Red light cameras accounted for just 15 per cent of the traffic tickets Lethbridge drivers got last year, but that number may grow as the city readies three new red light locations.
A new camera is set to catch drivers who speed on green or who don't stop for red lights at the intersections of Mayor Magrath Drive and 10 Avenue South, Mayor Magrath Drive and 32 Avenue South and Highway 3 and 43 Street. The new "intersection safety device," from a Montreal-based company called Information Engineering Group, will rotate among the intersections, which were chosen based on municipal and police data on collision statistics and traffic volumes. An existing camera already monitors the intersections of Mayor Magrath Drive and 5 Avenue South, 13 Street and 3 Avenue South and University Drive and Garry Drive West.
For the month following the camera's installation at the new locations, drivers who speed or run a red light will have a grace period, said Staff Sgt. Zealand Leavitt.
"We will send a ticket out, but it's not one that's payable, it's just one to advise you that you went through this intersection either speeding or committed an offence with a red light and that's your warning," he said.
The fine for running a red light in Alberta is $287. If you're caught speeding on camera, expect to pay between $57 and $351 depending on how fast you were going - 50 kilometres or more over the posted speed limit means a mandatory court date. No demerit points are handed out for photo tickets, which are mailed to the registered owner of the car. The revenue collected from those automated camera tickets goes into city coffers after the province takes a cut.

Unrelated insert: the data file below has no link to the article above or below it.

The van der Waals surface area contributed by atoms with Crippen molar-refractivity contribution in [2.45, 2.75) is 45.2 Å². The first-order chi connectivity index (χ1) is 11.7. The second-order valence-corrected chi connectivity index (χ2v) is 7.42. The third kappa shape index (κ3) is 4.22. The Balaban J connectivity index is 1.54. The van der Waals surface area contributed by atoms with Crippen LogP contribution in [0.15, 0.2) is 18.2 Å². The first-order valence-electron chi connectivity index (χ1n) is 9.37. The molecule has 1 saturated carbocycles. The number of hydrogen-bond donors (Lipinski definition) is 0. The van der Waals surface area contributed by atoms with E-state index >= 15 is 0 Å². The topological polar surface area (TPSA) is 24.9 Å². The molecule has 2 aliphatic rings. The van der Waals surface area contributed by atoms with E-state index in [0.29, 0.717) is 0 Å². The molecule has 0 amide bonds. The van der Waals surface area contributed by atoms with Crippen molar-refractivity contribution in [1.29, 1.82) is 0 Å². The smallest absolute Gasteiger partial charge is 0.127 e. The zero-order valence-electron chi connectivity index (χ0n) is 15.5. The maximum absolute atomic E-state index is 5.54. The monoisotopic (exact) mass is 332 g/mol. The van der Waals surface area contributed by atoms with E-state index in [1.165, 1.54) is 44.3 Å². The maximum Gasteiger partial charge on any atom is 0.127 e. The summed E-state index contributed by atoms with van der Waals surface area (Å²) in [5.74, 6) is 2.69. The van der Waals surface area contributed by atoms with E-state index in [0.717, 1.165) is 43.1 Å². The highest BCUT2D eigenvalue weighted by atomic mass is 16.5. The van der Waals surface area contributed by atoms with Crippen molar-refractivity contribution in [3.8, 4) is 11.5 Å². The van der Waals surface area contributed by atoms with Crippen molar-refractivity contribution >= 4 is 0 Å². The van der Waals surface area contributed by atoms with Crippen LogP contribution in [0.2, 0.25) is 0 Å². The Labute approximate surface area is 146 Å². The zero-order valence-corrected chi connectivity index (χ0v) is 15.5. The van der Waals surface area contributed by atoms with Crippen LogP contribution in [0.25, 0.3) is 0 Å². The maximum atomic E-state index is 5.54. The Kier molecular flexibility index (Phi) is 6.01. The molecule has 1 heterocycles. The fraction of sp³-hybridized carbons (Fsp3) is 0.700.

The Lethbridge regional police service estimates red light cameras have reduced collisions by 30 per cent since they were installed at the existing locations about three years ago.
In 2012, the cameras caught 158 drivers who ran red lights and 8,966 drivers who were speeding on green. Combined, that's still not nearly as many as the 19,058 conventional traffic tickets that police officers handed out themselves.
But most ticketed drivers last year received their fines courtesy of Lethbridge's mobile photo radar system, which monitors and takes pictures of speeding drivers at various locations throughout the city at any given time. Photo radar tickets made up more than half of the total number of traffic tickets issued in Lethbridge last year. Out of a total of 62,192 tickets given out in 2012, 34,010 of them were photo radar tickets, according to statistics from the Lethbridge Regional Police Service.
*Story updated at 12:25 p.m. on Tuesday, Feb. 5, 2013 to include full-year 2012 statistics.